Your homework this month is to share with us your stories of how your own acting prowess helped you in social engineering... even if not for a pen test.
As an example, I did a lot of acting when in HS and college. I can honestly say that it not only allowed me to pass over the biggest fear most people have, public speaking, but it also gave me the confidence in delivering a written line. These skills help me pretty much every day in my business life as it makes me comfortable speaking, hosting webcasts and making business calls. People often mention that I social engineer my way into getting all of the great Monthly Giveaways here on EH-Net. That's not far from the truth.
Permanent Link: [Article]-Look Mom, I`m a Thespian: How to Use Acting Skills as a Social Engineer
Social Engineering is a complex beast. It is not simply lying or telling someone a deceitful story to get them to give over their passwords. Social Engineering (SE) is defined, well at least by me, as any act that influences a person to take an action that may or may not be against their best interest. With that definition in mind there are many different principles that influence SE and the skills needed both physically and psychologically.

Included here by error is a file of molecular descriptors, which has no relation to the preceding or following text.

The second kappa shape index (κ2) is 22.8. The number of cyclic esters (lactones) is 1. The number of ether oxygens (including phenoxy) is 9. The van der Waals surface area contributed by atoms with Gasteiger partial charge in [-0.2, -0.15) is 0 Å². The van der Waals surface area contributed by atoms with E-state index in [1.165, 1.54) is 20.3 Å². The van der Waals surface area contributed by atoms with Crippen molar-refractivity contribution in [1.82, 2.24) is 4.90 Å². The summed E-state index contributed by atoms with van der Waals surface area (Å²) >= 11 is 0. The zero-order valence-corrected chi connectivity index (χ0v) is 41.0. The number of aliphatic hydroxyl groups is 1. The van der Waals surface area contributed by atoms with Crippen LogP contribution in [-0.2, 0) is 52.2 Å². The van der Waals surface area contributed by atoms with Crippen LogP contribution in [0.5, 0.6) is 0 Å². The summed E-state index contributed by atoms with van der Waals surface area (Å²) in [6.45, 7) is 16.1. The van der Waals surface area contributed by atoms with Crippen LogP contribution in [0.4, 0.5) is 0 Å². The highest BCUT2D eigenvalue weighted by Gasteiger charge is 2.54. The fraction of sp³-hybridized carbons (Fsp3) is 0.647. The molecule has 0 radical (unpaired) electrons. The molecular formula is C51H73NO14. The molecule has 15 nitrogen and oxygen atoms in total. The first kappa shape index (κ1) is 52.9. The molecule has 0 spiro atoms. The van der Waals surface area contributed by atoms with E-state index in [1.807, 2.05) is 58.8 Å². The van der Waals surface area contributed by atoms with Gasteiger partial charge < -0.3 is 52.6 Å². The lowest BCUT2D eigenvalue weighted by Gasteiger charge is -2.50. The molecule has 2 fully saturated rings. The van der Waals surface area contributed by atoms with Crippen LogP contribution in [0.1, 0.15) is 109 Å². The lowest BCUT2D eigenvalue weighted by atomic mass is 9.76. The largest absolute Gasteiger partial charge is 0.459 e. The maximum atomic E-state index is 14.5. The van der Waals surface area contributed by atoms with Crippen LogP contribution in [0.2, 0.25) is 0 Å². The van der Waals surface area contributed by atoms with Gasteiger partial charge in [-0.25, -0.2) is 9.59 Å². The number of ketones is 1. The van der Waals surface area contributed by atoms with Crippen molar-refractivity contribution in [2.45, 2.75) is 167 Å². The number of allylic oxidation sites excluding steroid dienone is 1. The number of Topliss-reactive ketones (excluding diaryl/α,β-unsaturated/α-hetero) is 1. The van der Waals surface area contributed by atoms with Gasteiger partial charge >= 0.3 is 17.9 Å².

The concept behind this column is to provide the tools, techniques and direction to the readers that would like to either incorporate more SE into their current work or to become a full-time social engineer. I would like to take this month’s article to talk about at least one of the psychological principles involved in SE that should be considered foundational and required. It makes a huge difference in your ability to be successful.
Have fun with this one,